Self magazine and Estee Lauder approached Haley to collaborate which Haley declined because they were too corporate and not grassroots enough.  But did that stop them?  Of course not!!!  This ribbon thing was gold so they contacted their lawyers who said, “just don’t choose peach” and the pink ribbon was born.  Estee Lauder and many other organizations began using the symbol on and to sell their products.  This is now why, in October, everything is pink.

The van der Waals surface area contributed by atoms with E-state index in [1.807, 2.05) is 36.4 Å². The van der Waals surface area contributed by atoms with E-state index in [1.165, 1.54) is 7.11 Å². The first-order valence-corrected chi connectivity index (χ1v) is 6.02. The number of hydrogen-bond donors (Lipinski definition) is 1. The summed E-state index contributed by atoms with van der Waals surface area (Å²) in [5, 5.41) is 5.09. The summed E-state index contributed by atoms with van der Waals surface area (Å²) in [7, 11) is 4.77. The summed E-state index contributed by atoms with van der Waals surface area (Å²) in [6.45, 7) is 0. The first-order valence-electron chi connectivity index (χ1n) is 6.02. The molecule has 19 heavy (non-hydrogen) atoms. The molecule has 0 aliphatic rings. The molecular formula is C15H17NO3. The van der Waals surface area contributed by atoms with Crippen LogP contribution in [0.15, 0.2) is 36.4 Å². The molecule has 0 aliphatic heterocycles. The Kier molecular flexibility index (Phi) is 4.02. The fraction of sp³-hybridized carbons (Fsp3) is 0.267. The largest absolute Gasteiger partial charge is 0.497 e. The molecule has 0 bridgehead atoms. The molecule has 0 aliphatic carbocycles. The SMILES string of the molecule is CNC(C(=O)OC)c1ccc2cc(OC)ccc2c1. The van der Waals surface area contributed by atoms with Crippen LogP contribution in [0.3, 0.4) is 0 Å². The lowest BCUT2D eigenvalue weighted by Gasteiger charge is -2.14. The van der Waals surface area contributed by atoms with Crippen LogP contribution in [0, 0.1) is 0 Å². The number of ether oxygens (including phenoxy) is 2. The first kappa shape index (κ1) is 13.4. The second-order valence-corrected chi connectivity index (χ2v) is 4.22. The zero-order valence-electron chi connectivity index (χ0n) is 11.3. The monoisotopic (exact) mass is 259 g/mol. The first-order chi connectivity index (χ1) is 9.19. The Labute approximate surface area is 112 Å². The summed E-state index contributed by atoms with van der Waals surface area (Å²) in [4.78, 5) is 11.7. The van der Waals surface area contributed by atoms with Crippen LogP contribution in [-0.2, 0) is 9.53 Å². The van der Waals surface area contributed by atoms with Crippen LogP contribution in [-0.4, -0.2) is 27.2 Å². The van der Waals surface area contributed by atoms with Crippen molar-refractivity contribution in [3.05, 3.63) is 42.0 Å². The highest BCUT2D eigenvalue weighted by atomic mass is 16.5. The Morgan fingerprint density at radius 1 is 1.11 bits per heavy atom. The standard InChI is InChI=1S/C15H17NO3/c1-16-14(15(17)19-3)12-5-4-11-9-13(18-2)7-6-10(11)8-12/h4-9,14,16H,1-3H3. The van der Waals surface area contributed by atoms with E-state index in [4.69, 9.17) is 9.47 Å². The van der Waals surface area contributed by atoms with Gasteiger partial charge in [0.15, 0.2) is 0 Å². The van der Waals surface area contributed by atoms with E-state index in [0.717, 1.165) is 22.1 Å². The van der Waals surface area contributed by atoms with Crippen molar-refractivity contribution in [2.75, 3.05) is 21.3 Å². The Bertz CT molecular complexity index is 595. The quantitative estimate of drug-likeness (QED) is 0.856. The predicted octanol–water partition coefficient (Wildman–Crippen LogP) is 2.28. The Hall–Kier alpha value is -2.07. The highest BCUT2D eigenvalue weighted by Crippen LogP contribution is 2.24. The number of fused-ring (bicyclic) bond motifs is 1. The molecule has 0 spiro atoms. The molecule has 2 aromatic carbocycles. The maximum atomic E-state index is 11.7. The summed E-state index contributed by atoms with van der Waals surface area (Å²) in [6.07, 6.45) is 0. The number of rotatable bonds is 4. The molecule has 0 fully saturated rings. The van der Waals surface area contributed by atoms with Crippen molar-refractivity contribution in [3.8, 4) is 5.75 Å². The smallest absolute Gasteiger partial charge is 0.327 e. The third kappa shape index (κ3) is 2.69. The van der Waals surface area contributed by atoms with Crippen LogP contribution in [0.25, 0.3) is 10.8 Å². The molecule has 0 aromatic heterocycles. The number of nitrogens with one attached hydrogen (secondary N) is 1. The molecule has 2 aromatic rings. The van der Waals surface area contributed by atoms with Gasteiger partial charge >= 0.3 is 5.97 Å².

For some, this show of pink is uplifting and empowering while for others it trivializes the experience of having cancer.  What do I think?  I think if wrapping yourself in a pink feather boa as you march down the streets in your pink lipstick, pink t-shirt and pink sneakers on brings you joy and makes you feel good, do it!!!  Hell, whatever makes you smile, laugh and give cancer the great, big, pink middle finger, go for it!  But I do think that there is a way to buy pink responsibly.  When buying an item that claims to donate proceeds to a breast cancer organization, make sure you know which organization that is and just how much is being donated?  Do you support the organization that the product is donating toward?  Do the fund research and programs for those who are going through cancer treatment?  Would you donate your own money to that organization?  Why or why on?